MrCreveal (talk) 19:38, 7 May 2008 (UTC)

We know there were mergers and alliances between the two movements, but that isn't what is being argued about. What is being argued about is whether the Cathar movement eventually BECAME the Waldensians.

Further, the Waldensians were a much smaller sect and they were REFORMIST ie they viewed themselves as WITHIN the Catholic Church whereas the Cathars didn't. At first the two movements were not supportive of each other, but Papal persecution pushed them into alliance. ThePeg (talk) 19:59, 7 May 2008 (UTC)

Well put.

I might add that VERY early in the movement the Waldensians viewed the Roman Catholic Church as the Great Mother Whore prophesied in the book of Revelations. MrCreveal (talk) 22:38, 7 May 2008 (UTC)


I would like to register my personal distress at how this article has changed. Its now a wreck - contradictory, muddled, full of false assertions and completely confusing. Really what is needed is almost a double article, setting out the Cathar view of things and the Church's view, otherwise it is almost impossible to be impartial. THe opening paragraph is a perfect example. How could the Cathars have thought God created the world if they thought Satan had created it, thus obscuring the true God as the paragraph above says? Ridiculous. And then the section says the origins of Catharism were Manichean, Paulician etc and THEN it says they weren't (that they were homegrown) and then it says they were!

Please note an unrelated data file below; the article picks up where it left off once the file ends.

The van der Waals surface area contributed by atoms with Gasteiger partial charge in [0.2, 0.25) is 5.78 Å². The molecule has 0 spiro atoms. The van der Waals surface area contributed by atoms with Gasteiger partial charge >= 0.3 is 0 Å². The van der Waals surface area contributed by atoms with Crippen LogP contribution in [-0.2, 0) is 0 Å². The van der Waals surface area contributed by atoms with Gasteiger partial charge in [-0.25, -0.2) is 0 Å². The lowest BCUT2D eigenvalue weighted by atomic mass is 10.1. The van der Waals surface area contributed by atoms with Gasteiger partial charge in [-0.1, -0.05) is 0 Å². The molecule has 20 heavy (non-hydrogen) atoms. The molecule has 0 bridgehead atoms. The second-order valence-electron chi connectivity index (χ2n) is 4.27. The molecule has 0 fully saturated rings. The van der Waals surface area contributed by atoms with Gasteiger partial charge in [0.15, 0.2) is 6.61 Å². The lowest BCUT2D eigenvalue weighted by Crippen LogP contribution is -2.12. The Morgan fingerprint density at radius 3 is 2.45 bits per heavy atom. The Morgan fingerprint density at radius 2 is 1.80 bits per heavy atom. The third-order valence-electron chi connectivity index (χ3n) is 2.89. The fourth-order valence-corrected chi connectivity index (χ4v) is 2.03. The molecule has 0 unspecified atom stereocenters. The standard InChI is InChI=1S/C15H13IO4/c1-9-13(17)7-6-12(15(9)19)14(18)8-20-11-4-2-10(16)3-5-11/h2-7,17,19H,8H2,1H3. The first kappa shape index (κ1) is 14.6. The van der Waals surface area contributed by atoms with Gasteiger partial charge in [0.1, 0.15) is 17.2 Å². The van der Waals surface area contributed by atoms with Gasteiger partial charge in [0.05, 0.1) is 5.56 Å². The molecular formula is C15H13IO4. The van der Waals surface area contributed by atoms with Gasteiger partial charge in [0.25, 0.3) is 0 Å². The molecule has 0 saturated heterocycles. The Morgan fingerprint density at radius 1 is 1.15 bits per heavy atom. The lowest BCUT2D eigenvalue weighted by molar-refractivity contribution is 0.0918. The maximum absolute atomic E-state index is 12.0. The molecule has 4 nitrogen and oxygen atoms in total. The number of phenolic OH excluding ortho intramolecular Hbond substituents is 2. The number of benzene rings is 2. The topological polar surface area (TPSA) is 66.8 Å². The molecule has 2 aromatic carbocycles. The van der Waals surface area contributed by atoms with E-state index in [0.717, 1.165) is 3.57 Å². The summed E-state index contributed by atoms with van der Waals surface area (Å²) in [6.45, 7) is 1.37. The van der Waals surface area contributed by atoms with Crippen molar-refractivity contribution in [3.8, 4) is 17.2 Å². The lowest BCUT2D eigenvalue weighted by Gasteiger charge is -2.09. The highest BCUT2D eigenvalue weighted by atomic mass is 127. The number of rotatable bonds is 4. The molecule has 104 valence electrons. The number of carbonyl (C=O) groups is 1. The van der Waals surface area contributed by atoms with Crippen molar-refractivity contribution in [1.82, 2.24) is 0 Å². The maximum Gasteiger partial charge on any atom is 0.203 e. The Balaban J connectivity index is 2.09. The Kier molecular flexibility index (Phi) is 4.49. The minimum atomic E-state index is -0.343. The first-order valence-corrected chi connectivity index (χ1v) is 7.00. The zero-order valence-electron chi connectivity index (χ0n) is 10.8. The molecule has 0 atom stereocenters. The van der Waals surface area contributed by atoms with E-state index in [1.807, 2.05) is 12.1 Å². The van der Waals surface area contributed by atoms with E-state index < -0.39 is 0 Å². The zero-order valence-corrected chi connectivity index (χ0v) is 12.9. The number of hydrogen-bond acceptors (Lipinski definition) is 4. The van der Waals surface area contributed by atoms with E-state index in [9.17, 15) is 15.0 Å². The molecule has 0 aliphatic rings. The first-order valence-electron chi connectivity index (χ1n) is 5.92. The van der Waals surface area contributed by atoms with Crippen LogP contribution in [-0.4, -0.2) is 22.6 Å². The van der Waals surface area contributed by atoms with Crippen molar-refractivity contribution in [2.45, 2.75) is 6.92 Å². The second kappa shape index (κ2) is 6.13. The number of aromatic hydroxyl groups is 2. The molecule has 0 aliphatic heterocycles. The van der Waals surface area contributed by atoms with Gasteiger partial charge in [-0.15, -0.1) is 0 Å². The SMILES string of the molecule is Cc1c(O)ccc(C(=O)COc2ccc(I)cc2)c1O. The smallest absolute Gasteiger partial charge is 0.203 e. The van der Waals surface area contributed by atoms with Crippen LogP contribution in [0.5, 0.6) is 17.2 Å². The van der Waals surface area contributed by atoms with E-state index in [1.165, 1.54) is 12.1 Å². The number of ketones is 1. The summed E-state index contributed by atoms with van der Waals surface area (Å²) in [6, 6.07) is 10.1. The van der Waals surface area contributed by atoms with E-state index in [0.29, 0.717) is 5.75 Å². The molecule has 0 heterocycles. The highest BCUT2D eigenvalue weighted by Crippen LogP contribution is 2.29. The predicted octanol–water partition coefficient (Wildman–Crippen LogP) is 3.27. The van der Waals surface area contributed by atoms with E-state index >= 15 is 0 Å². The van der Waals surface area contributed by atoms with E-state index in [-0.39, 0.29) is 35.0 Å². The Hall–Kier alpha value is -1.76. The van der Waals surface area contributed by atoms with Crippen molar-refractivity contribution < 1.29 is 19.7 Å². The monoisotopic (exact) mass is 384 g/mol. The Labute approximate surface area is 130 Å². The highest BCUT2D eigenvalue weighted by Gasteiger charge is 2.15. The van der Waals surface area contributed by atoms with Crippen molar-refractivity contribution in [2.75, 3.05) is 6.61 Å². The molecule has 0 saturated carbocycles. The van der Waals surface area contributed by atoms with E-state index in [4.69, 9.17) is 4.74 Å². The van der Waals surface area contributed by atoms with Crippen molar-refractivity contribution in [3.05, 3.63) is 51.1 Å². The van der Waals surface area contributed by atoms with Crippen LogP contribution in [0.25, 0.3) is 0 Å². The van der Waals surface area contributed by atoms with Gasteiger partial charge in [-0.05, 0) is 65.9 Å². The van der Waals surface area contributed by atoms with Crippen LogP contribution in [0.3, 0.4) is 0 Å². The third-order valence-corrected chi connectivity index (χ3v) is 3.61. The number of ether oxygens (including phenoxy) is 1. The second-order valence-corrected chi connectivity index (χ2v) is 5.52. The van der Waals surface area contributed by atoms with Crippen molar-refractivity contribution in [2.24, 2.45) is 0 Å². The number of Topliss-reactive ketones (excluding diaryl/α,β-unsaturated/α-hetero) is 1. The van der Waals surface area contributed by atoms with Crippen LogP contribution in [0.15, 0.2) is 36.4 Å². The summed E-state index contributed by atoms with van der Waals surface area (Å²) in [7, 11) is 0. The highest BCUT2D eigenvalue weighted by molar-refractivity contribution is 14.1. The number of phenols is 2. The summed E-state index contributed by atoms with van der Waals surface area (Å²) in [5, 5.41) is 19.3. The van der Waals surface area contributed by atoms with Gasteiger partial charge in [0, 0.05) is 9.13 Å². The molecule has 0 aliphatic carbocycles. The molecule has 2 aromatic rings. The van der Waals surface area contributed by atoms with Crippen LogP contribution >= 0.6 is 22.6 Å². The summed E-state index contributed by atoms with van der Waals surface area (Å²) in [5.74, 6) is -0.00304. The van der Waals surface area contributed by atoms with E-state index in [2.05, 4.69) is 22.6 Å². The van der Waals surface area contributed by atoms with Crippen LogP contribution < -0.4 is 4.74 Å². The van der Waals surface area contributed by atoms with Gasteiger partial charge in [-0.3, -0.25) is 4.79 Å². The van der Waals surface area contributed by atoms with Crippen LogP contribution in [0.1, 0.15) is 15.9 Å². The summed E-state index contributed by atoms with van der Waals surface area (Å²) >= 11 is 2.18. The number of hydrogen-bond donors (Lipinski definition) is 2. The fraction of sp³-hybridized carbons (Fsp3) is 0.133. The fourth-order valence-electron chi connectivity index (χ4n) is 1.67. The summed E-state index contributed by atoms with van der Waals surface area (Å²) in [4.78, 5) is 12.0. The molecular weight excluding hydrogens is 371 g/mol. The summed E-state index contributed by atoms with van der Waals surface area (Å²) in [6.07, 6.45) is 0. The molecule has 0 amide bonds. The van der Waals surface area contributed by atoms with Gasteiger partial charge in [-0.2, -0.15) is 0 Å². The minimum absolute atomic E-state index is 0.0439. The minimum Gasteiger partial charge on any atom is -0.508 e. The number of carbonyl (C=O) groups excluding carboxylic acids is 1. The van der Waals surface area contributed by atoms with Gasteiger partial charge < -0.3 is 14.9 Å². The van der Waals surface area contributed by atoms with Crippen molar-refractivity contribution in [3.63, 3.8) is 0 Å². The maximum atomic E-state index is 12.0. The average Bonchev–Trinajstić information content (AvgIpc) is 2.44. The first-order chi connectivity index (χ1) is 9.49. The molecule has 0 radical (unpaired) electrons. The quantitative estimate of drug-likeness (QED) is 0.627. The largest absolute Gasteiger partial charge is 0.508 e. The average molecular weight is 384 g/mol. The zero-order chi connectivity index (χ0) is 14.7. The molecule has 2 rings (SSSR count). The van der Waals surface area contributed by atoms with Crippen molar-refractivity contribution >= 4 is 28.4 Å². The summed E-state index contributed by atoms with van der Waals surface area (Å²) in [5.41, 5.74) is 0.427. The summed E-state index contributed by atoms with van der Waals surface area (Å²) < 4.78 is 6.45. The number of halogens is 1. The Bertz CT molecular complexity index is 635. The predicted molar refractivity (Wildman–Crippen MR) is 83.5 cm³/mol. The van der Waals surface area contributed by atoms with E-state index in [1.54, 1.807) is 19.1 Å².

When I first started researching the Cathars this article was where I started. This was two years back. It was informative and clear and set out what the Cathars believed in a helpful way - without endorsing or criticising them. Since then someone or some people have got in there and pushed different agendas until the Cathars are presented as a ridiculously incoherent sect.

An article on Catharism, to be objective, should only set out what Cathar beliefs were and what happened to them. Everyone knows what the surviving Church believes. Setting out the Cathar doctrines isn't endorsing them. Its just saying what they believed so people can make up their own ideas.

Writing this in the PLEA that someone will address this - please!

ThePeg (talk) 22:44, 7 May 2008 (UTC)

I second your concerns. The introduction to this article seems quite biased to me, and there are several political agendas in the article. For instance, the classification of the crusade as merely an attempt at political consolidation is a fallacy. Certainly, political consolidation was an interest of France, but this assertion that there was no religious meaning to the crusade is ridiculous.

The Catharism page ought to be about Catharism. The crusade itself already has a page, and the political canards can work themselves out there. This very interesting subject ought not be lost in insinuations about political ambition. -Straussjr1

The threat of Catharism[edit]

Its actually amazing how the Cathars remain so controversial! This was a minor sect in a region of Europe with no armies or temporal power. The only threat they posed to the Church was one of words. And yet the Pope described them as 'worse than the Saracens', and yet they had invaded nowhere and killed no-one. Nor were they threatening any holy sites like Jerusalem or Bethlehem.